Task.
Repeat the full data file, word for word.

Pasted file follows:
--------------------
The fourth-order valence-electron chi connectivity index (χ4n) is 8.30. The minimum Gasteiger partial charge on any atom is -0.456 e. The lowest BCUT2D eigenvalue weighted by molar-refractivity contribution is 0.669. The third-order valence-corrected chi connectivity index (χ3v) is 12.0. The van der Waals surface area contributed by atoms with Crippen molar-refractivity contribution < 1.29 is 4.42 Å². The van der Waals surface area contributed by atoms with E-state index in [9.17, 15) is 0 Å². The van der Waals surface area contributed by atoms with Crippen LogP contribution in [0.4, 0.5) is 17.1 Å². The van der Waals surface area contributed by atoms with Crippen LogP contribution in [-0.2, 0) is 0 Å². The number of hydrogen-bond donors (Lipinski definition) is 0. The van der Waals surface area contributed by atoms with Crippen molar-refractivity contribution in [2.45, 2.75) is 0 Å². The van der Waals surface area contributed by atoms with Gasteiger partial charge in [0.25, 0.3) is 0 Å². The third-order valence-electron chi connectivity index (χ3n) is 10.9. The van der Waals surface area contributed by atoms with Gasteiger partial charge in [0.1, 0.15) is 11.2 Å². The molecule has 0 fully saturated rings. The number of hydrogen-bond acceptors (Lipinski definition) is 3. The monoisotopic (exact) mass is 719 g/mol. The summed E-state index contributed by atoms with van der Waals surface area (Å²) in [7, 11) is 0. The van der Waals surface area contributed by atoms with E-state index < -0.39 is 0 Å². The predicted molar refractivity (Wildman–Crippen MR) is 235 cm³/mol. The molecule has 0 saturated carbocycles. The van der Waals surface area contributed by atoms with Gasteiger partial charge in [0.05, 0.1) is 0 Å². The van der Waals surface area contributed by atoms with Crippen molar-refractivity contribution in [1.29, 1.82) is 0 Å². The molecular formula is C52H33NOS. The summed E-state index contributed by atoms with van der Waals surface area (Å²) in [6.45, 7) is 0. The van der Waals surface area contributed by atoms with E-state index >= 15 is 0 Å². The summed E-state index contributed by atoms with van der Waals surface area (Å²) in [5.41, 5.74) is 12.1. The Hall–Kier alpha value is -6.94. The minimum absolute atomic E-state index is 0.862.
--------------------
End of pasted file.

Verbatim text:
The fourth-order valence-electron chi connectivity index (χ4n) is 8.30. The minimum Gasteiger partial charge on any atom is -0.456 e. The lowest BCUT2D eigenvalue weighted by molar-refractivity contribution is 0.669. The third-order valence-corrected chi connectivity index (χ3v) is 12.0. The van der Waals surface area contributed by atoms with Crippen molar-refractivity contribution < 1.29 is 4.42 Å². The van der Waals surface area contributed by atoms with E-state index in [9.17, 15) is 0 Å². The van der Waals surface area contributed by atoms with Crippen LogP contribution in [0.4, 0.5) is 17.1 Å². The van der Waals surface area contributed by atoms with Crippen LogP contribution in [-0.2, 0) is 0 Å². The number of hydrogen-bond donors (Lipinski definition) is 0. The van der Waals surface area contributed by atoms with Crippen molar-refractivity contribution in [2.45, 2.75) is 0 Å². The van der Waals surface area contributed by atoms with Gasteiger partial charge in [0.25, 0.3) is 0 Å². The third-order valence-electron chi connectivity index (χ3n) is 10.9. The van der Waals surface area contributed by atoms with Gasteiger partial charge in [0.1, 0.15) is 11.2 Å². The molecule has 0 fully saturated rings. The number of hydrogen-bond acceptors (Lipinski definition) is 3. The monoisotopic (exact) mass is 719 g/mol. The summed E-state index contributed by atoms with van der Waals surface area (Å²) in [7, 11) is 0. The van der Waals surface area contributed by atoms with E-state index < -0.39 is 0 Å². The predicted molar refractivity (Wildman–Crippen MR) is 235 cm³/mol. The molecule has 0 saturated carbocycles. The van der Waals surface area contributed by atoms with Gasteiger partial charge in [0.05, 0.1) is 0 Å². The van der Waals surface area contributed by atoms with Crippen molar-refractivity contribution in [1.29, 1.82) is 0 Å². The molecular formula is C52H33NOS. The summed E-state index contributed by atoms with van der Waals surface area (Å²) in [6.45, 7) is 0. The van der Waals surface area contributed by atoms with E-state index >= 15 is 0 Å². The summed E-state index contributed by atoms with van der Waals surface area (Å²) in [5.41, 5.74) is 12.1. The Hall–Kier alpha value is -6.94. The minimum absolute atomic E-state index is 0.862.